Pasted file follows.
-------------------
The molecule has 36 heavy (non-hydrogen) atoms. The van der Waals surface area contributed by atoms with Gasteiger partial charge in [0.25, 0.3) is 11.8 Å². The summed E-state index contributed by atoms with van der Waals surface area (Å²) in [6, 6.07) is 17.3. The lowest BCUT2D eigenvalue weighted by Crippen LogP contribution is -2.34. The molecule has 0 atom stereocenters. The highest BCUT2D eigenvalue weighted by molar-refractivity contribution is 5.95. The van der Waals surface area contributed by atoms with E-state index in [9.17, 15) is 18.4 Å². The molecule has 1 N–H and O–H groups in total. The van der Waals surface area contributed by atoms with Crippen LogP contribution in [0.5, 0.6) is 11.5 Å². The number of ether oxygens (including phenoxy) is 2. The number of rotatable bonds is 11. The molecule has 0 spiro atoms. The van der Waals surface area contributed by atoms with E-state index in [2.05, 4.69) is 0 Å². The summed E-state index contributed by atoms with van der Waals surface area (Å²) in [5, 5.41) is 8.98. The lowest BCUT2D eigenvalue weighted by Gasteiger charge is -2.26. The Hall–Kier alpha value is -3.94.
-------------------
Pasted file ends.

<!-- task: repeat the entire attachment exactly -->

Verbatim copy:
The molecule has 36 heavy (non-hydrogen) atoms. The van der Waals surface area contributed by atoms with Gasteiger partial charge in [0.25, 0.3) is 11.8 Å². The summed E-state index contributed by atoms with van der Waals surface area (Å²) in [6, 6.07) is 17.3. The lowest BCUT2D eigenvalue weighted by Crippen LogP contribution is -2.34. The molecule has 0 atom stereocenters. The highest BCUT2D eigenvalue weighted by molar-refractivity contribution is 5.95. The van der Waals surface area contributed by atoms with E-state index in [9.17, 15) is 18.4 Å². The molecule has 1 N–H and O–H groups in total. The van der Waals surface area contributed by atoms with Crippen LogP contribution in [0.5, 0.6) is 11.5 Å². The number of ether oxygens (including phenoxy) is 2. The number of rotatable bonds is 11. The molecule has 0 spiro atoms. The van der Waals surface area contributed by atoms with E-state index in [2.05, 4.69) is 0 Å². The summed E-state index contributed by atoms with van der Waals surface area (Å²) in [5, 5.41) is 8.98. The lowest BCUT2D eigenvalue weighted by Gasteiger charge is -2.26. The Hall–Kier alpha value is -3.94.